Collecting Comic Books
Those comic books you once stored in a box under the bed -- until your mother threw them out
-- might have become as valuable as a collection of rare coins. Comic books can prove to be a
great investment if you take time to learn why their values rise and which ones are rare and
which ones are in great condition.
It can require a lot of research, attendance at comic book shows and time looking at those
considered in the best condition and those considered to be in poor condition. Check the Comic
Book Price Guide.
Any of the 27 issues of Amazing Man could command a price of $100 to $200. The No. 1 issue,
in perfect condition, is selling in the many thousands, according to The Comic Price Guide.
Although Amazing Man is a relatively rare comic book, rarity is not always a barometer for
judging whether a particular comic book is worth the investment.
Experts recommend that you stick to the well-known characters like the super heroes. If you
select comics that are in the mainstream and in great condition you can't go wrong. If a comic
is obscure there may be more risks to you as an investment.
Investors should not only study what's in demand but also have the kind of knowledge of the
industry and readers' tastes to anticipate which recently published comic books will be
valuable in the future. Like anything else, you can make a bad investment.
Comic book dealers say the most important consideration in making an investment is the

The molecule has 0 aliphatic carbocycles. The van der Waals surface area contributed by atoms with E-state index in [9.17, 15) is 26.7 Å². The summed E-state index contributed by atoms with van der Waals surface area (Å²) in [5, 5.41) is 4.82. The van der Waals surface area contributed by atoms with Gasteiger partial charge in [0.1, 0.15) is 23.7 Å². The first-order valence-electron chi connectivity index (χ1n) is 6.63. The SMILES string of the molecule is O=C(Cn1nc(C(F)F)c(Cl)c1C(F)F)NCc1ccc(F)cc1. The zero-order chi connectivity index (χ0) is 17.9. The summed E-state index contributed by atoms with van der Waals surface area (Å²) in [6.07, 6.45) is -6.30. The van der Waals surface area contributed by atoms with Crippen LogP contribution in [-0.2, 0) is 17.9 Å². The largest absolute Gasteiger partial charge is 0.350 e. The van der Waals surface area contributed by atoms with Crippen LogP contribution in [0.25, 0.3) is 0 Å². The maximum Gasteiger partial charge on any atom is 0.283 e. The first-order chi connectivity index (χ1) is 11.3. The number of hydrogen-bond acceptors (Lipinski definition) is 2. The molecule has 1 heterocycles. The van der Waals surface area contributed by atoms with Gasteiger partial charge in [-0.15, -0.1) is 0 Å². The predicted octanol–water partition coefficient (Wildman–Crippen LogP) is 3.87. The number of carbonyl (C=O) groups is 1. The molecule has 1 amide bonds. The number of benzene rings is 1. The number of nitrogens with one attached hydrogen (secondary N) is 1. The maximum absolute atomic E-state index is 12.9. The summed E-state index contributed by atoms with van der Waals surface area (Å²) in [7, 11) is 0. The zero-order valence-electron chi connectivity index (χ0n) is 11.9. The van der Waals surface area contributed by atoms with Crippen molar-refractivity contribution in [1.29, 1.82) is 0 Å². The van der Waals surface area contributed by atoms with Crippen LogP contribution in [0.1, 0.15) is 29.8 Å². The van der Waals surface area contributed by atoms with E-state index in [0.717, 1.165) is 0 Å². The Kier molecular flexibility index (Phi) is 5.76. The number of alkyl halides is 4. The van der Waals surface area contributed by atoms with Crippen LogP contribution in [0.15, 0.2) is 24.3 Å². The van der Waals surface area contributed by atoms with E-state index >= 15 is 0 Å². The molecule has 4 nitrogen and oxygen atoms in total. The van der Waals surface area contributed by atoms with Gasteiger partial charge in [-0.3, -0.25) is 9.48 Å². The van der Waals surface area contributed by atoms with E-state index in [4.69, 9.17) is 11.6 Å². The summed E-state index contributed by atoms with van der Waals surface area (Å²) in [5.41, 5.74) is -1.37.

condition of the book. This should be your main consideration. For instance, a comic book in
perfect condition with pages that are still white and not brittle can be worth $600. If the
same comic book has wrinkles, folds and is discolored the value will quickly drop to $100. If it
has missing pages and is damaged by water it can be worth only a dime.
Although most comic books in demand from collectors are in the $50 to $100 range, there are
some comics that have reached prices once reserved for works of art or rare 19th century
coins. They are worth learning about and they are very much worth collecting.
Collectible figurines come in many styles, types and values. If the figurine
is rare, it can become very valuable. Of course, it must be in pristine
condition. Some collectors focus on Disney collectibles such as Mickey,
Minnie, Tinkerbell or Donald Duck. Others prefer angels, animals and
dolls. Prices can range from $20 to many hundreds of dollars.
1920s German Hertwig Skating Snow Babies
Of all the Christmas antiques, perhaps none bring a smile to our faces as readily as the
diminutive snowsuit-clad children frolicking in the snow. Little
more than thumb-size, these bisque snow babies are beloved by
figurine collectors today.
Snow babies--so called for the snow-like grout covering them--evolved from the sugar dolls, or
zucker puppen, early-nineteenth-century German housewives made as Christmas decorations or
children's treats. Confectioners began creating similar figures from marzipan to use as cake
decorations, and in the early 1890s the German confectioner Johann Moll of Lubeck
commissioned the porcelain manufactory Hertwig and Company to create permanent bisque
figures. To create these reusable cake toppers, hand-whipped liquid bisque was poured into
mold and left to harden. Then the piece was removed and slip containing finely crushed pieces
of bisque was poured over it to give the appearance of snow. The piece was then fired and
painted. Soon other porcelain factories were turning out snow babies. Since they were for
domestic use only, the figures were not stamped with the country of origin; later in the 1900s,
when the snow babies were exported, their undersides were marked "Germany."